When the Holidays Are Hard: Surviving and Thriving This Holiday Season

Written by
Karen Costa

Dec 2, 2019

Dec 2, 2019 • by Karen Costa

As I considered how to write a holiday piece that would benefit WIHE readers, I thought of the following groups: trans* folx, disabled individuals, those who don’t celebrate mainstream holidays, people estranged from their families, the grieving and people living with addiction. I thought of anyone for whom the intense cadence of the holidays, the celebrations at work and home and the darkest days of the year make them feel more alone, more at a loss and more disconnected from their fellow humans.

To create space and share strategies for anyone experiencing the hard parts of the holidays, I spoke to two women working in higher education, who each offered heartfelt insights about how to survive, and possibly even thrive, when the holidays are hard. Dr. Shawnte Elbert is the associate dean of health and wellness (and a health and wellness coach) at Central Washington University, and Maria Shine Stewart is a writer, community counselor and doctoral student, passionate about creating a caring culture in academia and beyond. Read on for their suggested strategies for navigating the holiday season.

Recognize and Name the Challenges

While December brings the end of the calendar year, for those of us working in higher education, it also marks the end of an academic term. Elbert identifies end-of-year reports as a major pressure during the holiday season. For Stewart, expectations around grades and other administrative tasks are noteworthy. Most everyone in higher education, whether their campuses close or not, are trying to complete critical tasks and tie up loose ends before their holiday breaks. And that’s just at work.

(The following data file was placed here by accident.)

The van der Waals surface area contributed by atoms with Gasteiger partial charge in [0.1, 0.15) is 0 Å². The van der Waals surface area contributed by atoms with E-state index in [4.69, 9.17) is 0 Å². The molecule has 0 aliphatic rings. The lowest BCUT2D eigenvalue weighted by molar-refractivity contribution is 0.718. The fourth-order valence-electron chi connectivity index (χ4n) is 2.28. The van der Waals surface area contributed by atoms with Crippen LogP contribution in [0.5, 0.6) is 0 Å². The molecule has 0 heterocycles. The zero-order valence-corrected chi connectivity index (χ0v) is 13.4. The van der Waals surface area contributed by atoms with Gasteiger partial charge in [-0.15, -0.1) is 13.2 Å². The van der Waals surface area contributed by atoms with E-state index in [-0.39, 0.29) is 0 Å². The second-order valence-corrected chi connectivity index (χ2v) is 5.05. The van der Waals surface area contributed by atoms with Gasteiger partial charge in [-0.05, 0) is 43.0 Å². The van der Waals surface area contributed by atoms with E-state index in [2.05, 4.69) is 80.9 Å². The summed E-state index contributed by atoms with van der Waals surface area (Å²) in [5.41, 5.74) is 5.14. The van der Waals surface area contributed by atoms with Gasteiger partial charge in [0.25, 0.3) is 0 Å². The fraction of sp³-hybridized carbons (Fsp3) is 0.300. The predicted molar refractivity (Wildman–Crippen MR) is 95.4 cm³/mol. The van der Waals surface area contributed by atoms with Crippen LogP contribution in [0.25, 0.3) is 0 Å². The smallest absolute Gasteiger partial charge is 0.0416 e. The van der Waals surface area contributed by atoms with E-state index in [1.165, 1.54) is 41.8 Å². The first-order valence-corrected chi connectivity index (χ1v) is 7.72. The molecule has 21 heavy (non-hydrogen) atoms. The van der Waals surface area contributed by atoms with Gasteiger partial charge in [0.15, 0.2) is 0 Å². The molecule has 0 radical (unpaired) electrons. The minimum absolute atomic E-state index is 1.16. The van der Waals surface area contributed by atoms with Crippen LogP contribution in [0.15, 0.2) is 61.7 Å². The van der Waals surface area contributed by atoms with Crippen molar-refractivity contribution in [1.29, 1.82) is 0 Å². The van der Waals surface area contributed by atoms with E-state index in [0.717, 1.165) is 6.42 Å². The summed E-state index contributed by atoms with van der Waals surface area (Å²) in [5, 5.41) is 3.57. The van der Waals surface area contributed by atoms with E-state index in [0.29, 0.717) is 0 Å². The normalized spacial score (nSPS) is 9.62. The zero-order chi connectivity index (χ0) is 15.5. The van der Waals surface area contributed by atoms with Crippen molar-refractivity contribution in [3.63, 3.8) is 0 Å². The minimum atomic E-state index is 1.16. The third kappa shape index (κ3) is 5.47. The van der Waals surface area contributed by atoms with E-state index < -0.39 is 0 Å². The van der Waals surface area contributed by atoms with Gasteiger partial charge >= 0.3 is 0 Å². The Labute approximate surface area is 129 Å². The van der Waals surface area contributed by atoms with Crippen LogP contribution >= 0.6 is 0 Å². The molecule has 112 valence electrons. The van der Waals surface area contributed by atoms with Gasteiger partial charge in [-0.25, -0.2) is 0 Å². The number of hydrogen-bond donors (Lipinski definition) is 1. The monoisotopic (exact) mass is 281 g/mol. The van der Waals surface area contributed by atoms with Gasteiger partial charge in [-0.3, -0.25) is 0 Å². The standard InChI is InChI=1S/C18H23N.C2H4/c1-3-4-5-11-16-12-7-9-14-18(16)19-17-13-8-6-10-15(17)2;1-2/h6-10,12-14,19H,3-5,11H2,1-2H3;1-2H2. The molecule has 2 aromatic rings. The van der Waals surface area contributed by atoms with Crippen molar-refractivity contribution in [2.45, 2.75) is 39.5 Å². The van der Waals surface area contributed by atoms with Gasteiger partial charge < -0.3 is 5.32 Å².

At home, there can be pressure to spend time with family members who might bring discord or drama to the table. Stewart points to anxieties born of trying to replicate the imagined “TV family” as a challenge. For Elbert, the financial woes of single parents are close to her heart. “Many women are having to do a lot of holiday work on their own,” she says, “and it can be a reminder that they aren’t where they want to be financially.” Elbert also notes that many day cares and schools are closed during the holidays, meaning that parents—often mothers—are responsible for either providing child care or paying for it.

Redefine or Release Traditions

Stewart emphasizes the importance of reducing expectations during the holiday season, both our own and those of others. “Allow softness in your life—less frenzy,” she says. “Instead of making 10 recipes, make one or two. If you choose to entertain, have a shorter gathering.” It is also OK, says Elbert, to opt out. She explains, “Say no to things that feel disconnecting, whether they are people, places or things.”

Elbert, who recently moved across the country, away from family, in order to further her career, is also intentional about creating new traditions with her husband, children and friends: “We learned how to celebrate the holidays when we didn’t have a lot. We focused on creating memories together that weren’t tied to gifts.” She also adds that social connections are key all year long, but especially during the holiday season. She notes, “For me, as a woman of color, and for my LGBTQ friends, connecting with others is critical. Spend time with people who believe in you, and who have your best interests at heart.” How does she prioritize those plans? “I put those dates in my calendar with a Sharpie,” she says, because “they are non-negotiable.”